Sukh Lal,BJP MLA from one of the district’s four assembly constituencies,blames the media for the controversy,but believes that “religious polarisation will take place as a result”. He also hopes it will not last. “I have won votes even in Muslim areas as did my father who was a seven-term MLA,” he says. “I did not get Muslim votes because of my party,” he admits,“but because of my personal image.”

In one of his speeches,Varun is said to have referred to Riaz Ahmad,the Samajwadi Party candidate for Lok Sabha 2009,as an “Osama look-alike”. “Varun is an actor,it is someone else’s script,” says Ahmad. He lays the blame on the BSP administration,instead,for acting late on the day of the surrender,and for making Varun a “hero”. Mayawati would much rather see the BJP win than the SP,he says. Riaz also talks about “the people from Gujarat BJP” who have “trained” Varun,who “are still in Pilibhit,at least 2,000 of them”.

The blame-game is on,but politicians across parties agree that Pilibhit has never seen any overt hate-mongering in earlier elections. The Hindu-Muslim cleavage was bound to be played upon in this Hindu-majority district with a significant Muslim population,but it was done so far in largely tacit ways.

Even when Varun surrendered on March 28,there was no agitation in the city,they point out,only at the collectorate. There hasn’t been a communal riot since 1986 in this crowded little town,where even the separate Hindu and Muslim mohallas cannot avoid daily physical intimacies.

The sheer smallness of Pilibhit means there is very little place to hide. The political tamasha,with all its half-truths and doublespeak,is visible to all.

It is a peculiar election this time in Pilibhit. One candidate is Maneka Gandhi’s son and each one of the other three,is her friend-turned-foe. Congress candidate B.M. Singh is her estranged cousin. SP’s Riaz Ahmad was once fielded in assembly elections by the Sanjay Vichar Manch that she floated in the early 1980s. BSP candidate Budhsen Varma was once given a ticket by the Shakti Dal,another Maneka-led outfit.

Varun Gandhi is making his electoral debut,but all the other three candidates are party hoppers. Congress’s B.M. Singh has been in the JD and SP. Riaz Ahmad was with the Sanjay Vichar Manch,Janata Party,JD,BSP,and Congress before joining SP. Budhsen Verma was in the Congress,BJP and SP before joining BSP.

Many say that Varun’s make-over into a saffron hero happened because of delimitation. The local election office in Pilibhit says that the number of voters was 10,45,207 in the Lok Sabha constituency before delimitation and it is 10,41,691 after delimitation. But those figures may not be telling the whole story.

Politicians and citizens in Pilibhit have done their own calculations. Delimitation is said to have significantly altered the constituency’s profile in one way: it has added Muslim voters by attaching the Muslim-dominated Bahedi assembly segment from Bareilly,and subtracted Hindu voters by taking out Hindu-dominated Puwain which has gone to Shahjahanpur assembly constituency.

But what is happening in Pilibhit now is basically due to the rampant illiteracy of its people,says Ayaz Ahmad Khan,advocate. “Varun sensed that Pilibhit is no longer a safe seat,the people are tiring of his mother’s record of non-development. Politicians manipulate a gullible people by working up the communal divide.” Pilibhit’s literacy figures are indeed dismal: with a literacy rate of only 49.66 per cent,it ranks seventh from the bottom among UP’s 71 districts.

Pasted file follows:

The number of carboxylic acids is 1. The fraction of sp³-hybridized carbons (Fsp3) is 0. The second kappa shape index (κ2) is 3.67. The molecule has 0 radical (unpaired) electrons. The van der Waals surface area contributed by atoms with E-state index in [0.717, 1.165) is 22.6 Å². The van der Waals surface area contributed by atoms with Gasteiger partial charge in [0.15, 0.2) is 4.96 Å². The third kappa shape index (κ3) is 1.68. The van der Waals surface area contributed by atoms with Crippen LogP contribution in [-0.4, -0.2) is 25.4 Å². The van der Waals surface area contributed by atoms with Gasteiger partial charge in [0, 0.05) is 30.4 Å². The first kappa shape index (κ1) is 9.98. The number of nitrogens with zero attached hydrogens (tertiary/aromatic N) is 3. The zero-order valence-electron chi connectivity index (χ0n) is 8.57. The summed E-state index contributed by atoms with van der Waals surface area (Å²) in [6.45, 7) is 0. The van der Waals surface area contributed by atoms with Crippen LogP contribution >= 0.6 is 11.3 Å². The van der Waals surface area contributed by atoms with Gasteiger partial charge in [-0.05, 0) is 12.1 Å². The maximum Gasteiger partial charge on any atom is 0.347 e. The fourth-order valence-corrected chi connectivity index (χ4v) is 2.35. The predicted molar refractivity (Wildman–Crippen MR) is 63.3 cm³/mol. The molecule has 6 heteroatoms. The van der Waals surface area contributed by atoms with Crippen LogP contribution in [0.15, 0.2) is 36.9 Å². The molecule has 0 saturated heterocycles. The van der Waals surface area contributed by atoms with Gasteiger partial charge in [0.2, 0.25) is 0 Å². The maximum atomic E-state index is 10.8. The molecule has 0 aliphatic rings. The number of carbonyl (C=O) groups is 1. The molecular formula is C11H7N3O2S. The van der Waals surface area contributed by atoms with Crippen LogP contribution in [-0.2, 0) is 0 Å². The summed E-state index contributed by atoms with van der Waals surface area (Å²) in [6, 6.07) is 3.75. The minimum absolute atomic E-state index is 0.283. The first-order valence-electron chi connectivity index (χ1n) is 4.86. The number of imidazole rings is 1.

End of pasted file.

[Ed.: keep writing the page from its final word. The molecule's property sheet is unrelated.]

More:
Whatever the reason,says Ashwini Kumar Aggarwal,rice mill owner and president of Paschimi Uttar Pradesh Udyog Vyapar Mandal,this election means another wasted five years for Pilibhit. Aggarwal counts the many absences in the town he was born in: There is no broad gauge,of course. Also,no medical or engineering college. No industry. No regular electricity. No overbridge for the three railway crossings to ensure access and movement in case of an emergency. Pilibhit is rich in forests and wildlife,but it has no sanctuary. There are no places for evening entertainment. Of the four cinema halls in Pilibhit town,only Vishal Talkies and Lakshmi Talkies have remained open; soon there may be only one. The town has only two roads worth the name—Station Road and JP Road.

“My children can’t live with me,” says Aggarwal. “I had to send them out of Pilibhit to study. When they come back on holiday,they are always on the Internet. This town can offer nothing to them. For me,that’s the issue.”

About 50 people gather at the local kotwali on Thursday,after Varun Gandhi is shifted from Pilibhit to a jail in Etah on Tuesday. It is a ‘peace committee’ meeting that also doubles up as an occasion for key newly posted district administration officials to introduce themselves to the people.

There have been peace committee meetings in Pilibhit for years. They are convened on the eve of big festivals,Hindu as well as Muslim,and just before elections. The idea,explains Prabhat Jaiswal,chairman of the Nagarpalika Parishad,is that “the administration distributes the responsibility of maintaining peace in the town’s mohallas and narrow lanes—where the police often finds it difficult to reach —to the people.”

Speaker after speaker at the meeting warns of the dangers of rumour. There is talk of growing tension in the villages surrounding the town and exhortations to maintain the peace. Varun Gandhi is not mentioned,not even once.

The truth is,Pilibhit has a sense of itself,beyond its politics,and despite its teeming deprivations. Even as they share their views on politics after Varun Gandhi’s speeches,Pilibhit residents,Hindu and Muslim,always advise: “But there are still one-and-a-half months to go for the election. Things will change.” It is a cautionary note to all those who would rush to judge Pilibhit by its present troubled moment.